Good work, and interesting. The only part of this I would like to have seen a liitle more is how good is the meassurment. I would propose to use the same camera and lens, but set up the same combination for test say at least 8 times (as if you took a new combination) To be sure disconnect the lens from the camera each time, and finally the last important align the camera with the test target as for a new camera each time. This would give a baseline for the measurment uncertainty itself.

  • Merrick

    So can we conclude that because there’s variation from live view focusing that we could expect focus variation on cameras that use the image sensor for focusing, such as Sony NEX or micro 4/3 cameras?

  • Grant Zabro

    As informative as these plots appear to be, in reality they’re mostly useless, as error bars are not shown on any of the data points, and we have no idea how significant the differences between the various measurements are. Can you really distinguish between a resolution of 750 and 751? 750 and 760? When you average across the lens, are you accounting for both systematic and statistical errors? How reproducible is the setup? I’m sure that there are real differences between lenses and camera bodies, but without a proper error metric, it’s impossible for us to tell how significant these differences really are.

  • Craig Luna

    Since you have a unique perspective given the quantity of returns and service you probably deal with, could you please answer a question.

    When you send a lens in for service, esp Nikon, what is the typical recourse of an out of spec focus. That you can tell, do they replace and tighten up the gears to reduce backlash, adjust optics for zero, or does the lens get programmed with re-calibration?

    Thanks and hoping you have been fortunate enough to have been enlightened which approach they pursue!

  • John Geisendorfer

    Excellent article & information. We see so much user information on the web that is not backed by good data, or we fear influenced by those selling something. So, now I know thee really are bad copies, but they are very likely really bad. I also know that most are fine & that me trying to nit pick the best is questionable. Thanks & I look forward to more.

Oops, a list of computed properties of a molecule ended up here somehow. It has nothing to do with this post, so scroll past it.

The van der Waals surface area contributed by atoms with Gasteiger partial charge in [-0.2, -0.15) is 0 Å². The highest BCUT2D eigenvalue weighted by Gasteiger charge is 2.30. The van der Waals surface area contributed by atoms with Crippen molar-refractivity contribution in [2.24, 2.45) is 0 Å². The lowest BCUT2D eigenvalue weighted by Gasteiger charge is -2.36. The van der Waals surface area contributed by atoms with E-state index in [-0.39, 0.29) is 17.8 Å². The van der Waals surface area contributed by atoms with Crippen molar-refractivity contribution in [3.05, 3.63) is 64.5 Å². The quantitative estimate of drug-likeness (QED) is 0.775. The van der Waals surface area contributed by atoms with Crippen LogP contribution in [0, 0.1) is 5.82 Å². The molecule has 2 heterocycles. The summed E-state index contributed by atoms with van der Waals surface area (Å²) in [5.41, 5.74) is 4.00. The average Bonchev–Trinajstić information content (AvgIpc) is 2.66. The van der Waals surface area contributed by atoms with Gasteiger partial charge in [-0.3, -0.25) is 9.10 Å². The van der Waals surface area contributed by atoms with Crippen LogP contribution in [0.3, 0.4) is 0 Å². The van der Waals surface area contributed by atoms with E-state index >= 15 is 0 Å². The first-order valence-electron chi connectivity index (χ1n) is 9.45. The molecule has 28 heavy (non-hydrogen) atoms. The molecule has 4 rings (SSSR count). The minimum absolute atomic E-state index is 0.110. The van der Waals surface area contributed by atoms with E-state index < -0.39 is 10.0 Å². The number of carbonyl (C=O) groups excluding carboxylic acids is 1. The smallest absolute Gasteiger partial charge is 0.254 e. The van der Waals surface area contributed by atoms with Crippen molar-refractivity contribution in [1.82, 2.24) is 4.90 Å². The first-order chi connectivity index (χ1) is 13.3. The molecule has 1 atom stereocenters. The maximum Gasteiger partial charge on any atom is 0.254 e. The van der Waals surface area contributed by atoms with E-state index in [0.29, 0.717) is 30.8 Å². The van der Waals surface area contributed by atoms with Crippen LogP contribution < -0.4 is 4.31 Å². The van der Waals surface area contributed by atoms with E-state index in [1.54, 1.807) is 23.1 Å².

• Dan Tong

    This is the most inteliligent and valuable article about photographic equipment to be posted anywhere. It’s the kind of work dpreview should have done years ago. Congratulations for doing this.


  • Gary

    Perhaps one other line or arc on the graph–that point of resolution at which it’s not possible to detect a difference with the unaided eye. That is, are all the resolution differences on the above graphs occurring substantially above what the eye can see anyway? I’m reminded of extraordinarily good sound gear–should you pay for headphones that produce a sound range most humans can’t hear?

  • Chris

    Thanks so much for these articles, Roger. Your tests are a huge asset to the community. The vast majority of reviews are of a single sample, and as you’ve proven with this and other articles that’s not enough data points to speak conclusively about a lens model.

    In your article you mentioned how newer lens designs seem to be more accurate, “on 5DII bodies, at least”. Anecdotally, I had a teeth-gnashing experience related to this.

    I had a 5D1 and a Tamron 28-75/2.8 that worked beautifully together. I shot portraits with it, and I’d get perfect AF on the eyes >90% of the time.

    Later I got the wildlife bug and bought a 40D. Its AF was very good with the 100-400 and 300/2.8IS I used for wildlife, but with the Tamron 28-75 I had very frequent AF misses. Headshots at 75mm, f/2.8 often missed badly enough that the eyes were OOF, either front or back focused randomly. I’d put my keeper rate down around 50%. Not usable at all.

    Later still I bought a 7D and experienced the same problem. Since I had sold my 5D1, this time I decided to use AF microadjust. I bought a LensAlign and set to calibrating all my lenses. The 300/2.8IS was off consistently by a setting of +1 or +2. The 100-400 was off by +2. The 100/2.8 USM was spot on. The Tamron was off randomly by so much that the range of the adjustment wouldn’t be enough to correct it, if the error was even consistent. Which it wasn’t… I tested by defocusing near and far then letting the camera AF. There was no rhyme nor reason to the results that I could gather.